Treasuries posted the biggest two-week gain in almost a year after Federal Reserve Chairman Ben S. Bernanke quelled concern that a reduction of monetary stimulus was imminent.
Ten-year yields fell from the 2013 high reached earlier this month after Bernanke said yesterday it was “way too early to make any judgment” about starting tapering in September. The previous day, he said the Fed’s quantitative easing is “by no means on a preset course.” Policy makers, who have kept the benchmark interest-rate target at zero to 0.25 percent since 2008, next meet July 30-31. The U.S. will sell $99 billion in notes next week.
“The market’s been held in by Bernanke’s comments overall -- they are going to be lower for longer and QE is going to be data dependent,” said Tom Tucci, managing director and head of Treasury trading in New York at CIBC World Markets Corp. “I don’t see any big move in front of the supply. We’ll mark some time around the 2.5 percent level on the 10-year.”
Treasury 10-year yields fell four basis points, or 0.04 percentage point, to 2.48 percent at 5 p.m. New York time, Bloomberg Bond Trader data showed. The price of the 1.75 percent note due in May 2023 rose 1/8, or $3.75 cents per $1,000 face amount, to 93 20/32.
The yield has slipped 10 basis points this week, after declining 16 basis points in the previous five days, the biggest back-to-back drop since the period ended Aug. 31. It touched an almost two-year high of 2.75 percent on July 8.
“The time frame may be pushed back to the end of the year, as opposed to September,” Sean Murphy, a trader in New York at Societe Generale SA, one of the 21 primary dealers that trade with the Fed, said of tapering. “The dependency on the data points going forward will be significant.”
The Fed bought $3.142 billion of Treasuries maturing between August 2020 and November 2022 today as part of its $85 billion in monthly purchases of U.S. debt and mortgage-backed securities to put downward pressure on borrowing costs.
Investors see a 40 percent chance policy makers will lift the federal funds rate to 0.5 percent or higher by December 2014, compared with 49 percent odds a week ago, data compiled by Bloomberg show.
Bernanke said tighter financial conditions as a result of rising yields over the past two months are “unwelcome,” in response to a question from the Senate Banking Committee following his testimony yesterday.
The benchmark 10-year yield surged 81 basis points from the close on May 21, the day before Bernanke said the Fed could trim stimulus in its “next few meetings,” to the close on July 5 after a report that day showed U.S. employers added more jobs than forecast in June.
“We continue to see modest downside potential for yields over the next few weeks, reinforcing our near-term bullish bias for Treasuries,” Millan Mulraine, a director of U.S. rates research at TD Securities USA LLC in New York, wrote in an e-mail. “However, as evidence of a more sustained economic rebound begins taking shape later this quarter, we expect the slow normalization in rates to begin in earnest, taking 10-year yields back to 2.60 percent by year-end.”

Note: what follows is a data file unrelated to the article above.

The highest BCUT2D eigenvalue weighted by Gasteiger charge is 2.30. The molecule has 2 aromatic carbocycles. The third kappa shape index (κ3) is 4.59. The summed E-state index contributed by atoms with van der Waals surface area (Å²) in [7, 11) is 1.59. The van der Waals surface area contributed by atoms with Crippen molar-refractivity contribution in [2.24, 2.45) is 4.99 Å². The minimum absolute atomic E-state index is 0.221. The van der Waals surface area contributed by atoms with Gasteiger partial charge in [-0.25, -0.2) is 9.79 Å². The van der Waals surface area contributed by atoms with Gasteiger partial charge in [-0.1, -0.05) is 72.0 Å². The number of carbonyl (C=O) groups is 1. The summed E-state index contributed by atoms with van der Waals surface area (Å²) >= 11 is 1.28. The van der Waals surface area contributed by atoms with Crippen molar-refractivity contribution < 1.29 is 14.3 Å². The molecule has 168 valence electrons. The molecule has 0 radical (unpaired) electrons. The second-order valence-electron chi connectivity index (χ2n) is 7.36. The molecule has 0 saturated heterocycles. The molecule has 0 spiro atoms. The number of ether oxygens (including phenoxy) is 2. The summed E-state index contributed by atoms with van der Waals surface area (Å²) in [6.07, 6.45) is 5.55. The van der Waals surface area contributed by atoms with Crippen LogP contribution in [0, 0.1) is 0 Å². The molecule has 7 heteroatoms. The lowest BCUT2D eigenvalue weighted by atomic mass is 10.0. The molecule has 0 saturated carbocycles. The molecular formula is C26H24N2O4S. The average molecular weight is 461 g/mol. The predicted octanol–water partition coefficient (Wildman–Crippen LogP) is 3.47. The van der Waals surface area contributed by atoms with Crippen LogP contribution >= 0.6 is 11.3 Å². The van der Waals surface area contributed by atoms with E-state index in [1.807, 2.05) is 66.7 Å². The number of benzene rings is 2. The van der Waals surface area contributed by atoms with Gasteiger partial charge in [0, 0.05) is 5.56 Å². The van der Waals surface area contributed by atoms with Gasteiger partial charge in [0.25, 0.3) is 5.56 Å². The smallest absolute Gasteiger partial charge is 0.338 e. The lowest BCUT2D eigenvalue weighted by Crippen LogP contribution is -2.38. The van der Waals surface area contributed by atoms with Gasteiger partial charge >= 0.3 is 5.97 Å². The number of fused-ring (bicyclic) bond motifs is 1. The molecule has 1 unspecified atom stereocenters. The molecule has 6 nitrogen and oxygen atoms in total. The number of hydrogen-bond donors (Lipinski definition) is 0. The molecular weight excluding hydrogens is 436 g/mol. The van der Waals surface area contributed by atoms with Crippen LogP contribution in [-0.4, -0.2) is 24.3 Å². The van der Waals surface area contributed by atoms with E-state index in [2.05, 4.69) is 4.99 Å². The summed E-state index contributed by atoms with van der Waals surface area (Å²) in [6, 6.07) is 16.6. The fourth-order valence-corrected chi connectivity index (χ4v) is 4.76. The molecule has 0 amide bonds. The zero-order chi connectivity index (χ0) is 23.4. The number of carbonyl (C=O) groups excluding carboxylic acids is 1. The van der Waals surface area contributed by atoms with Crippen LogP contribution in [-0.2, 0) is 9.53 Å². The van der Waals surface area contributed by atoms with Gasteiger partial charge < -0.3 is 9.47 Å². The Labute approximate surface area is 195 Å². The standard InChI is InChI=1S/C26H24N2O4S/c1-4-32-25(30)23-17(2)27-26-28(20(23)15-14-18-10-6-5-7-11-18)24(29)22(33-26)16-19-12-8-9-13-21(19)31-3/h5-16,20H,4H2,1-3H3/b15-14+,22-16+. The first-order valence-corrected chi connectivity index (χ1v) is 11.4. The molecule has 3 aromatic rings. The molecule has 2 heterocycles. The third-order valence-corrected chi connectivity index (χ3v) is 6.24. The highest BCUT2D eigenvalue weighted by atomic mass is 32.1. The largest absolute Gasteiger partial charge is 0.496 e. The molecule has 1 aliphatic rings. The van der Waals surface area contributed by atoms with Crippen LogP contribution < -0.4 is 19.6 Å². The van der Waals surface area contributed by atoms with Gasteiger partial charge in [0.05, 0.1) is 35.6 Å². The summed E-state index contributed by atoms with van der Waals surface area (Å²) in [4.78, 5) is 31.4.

The yield on the 10-year note is forecast to end the year at 2.63 percent, according to the weighted average forecast in a Bloomberg survey of economists.
Hedge-fund managers and other large speculators reversed from a net-short position to a net-long position in 10-year note futures in the week ending July 16, according to U.S. Commodity Futures Trading Commission data. Speculative long positions, or bets prices will rise, outnumbered short positions by 17,735 contracts, the most since July 1. Last week, traders were net-short 47,110 contracts.
Benchmark yields have risen this year as economic indicators signaled improvement in sectors including housing, employment and manufacturing.
Purchases (ETSLTOTL) of previously owned homes rose last month to a 5.25 million annualized rate, which would be the most since November 2009, according to the median estimate of economists surveyed by Bloomberg News before the National Association of Realtors’ report on July 22.
The Commerce Department will say on July 24 that sales of new homes climbed in June to an annualized pace of 484,000 from a 476,000 rate the previous month, a separate survey showed. That would be the most since June 2008.
The Treasury Department will auction $35 billion of two-year debt, $35 billion of five-year notes and $29 billion of seven-year securities on consecutive days starting on July 23.
The Treasury yesterday sold 10-year inflation-protected securities with a positive yield for the first time in almost two years.
The $15 billion of 10-year TIPS were auctioned at a yield of 0.384 percent, the highest since July 2011 and first above zero since November of that year. The bid-to-cover ratio, which gauges demand by comparing total bids with the amount of securities offered, was 2.44, versus the 2.68 average for the past 10 auctions.
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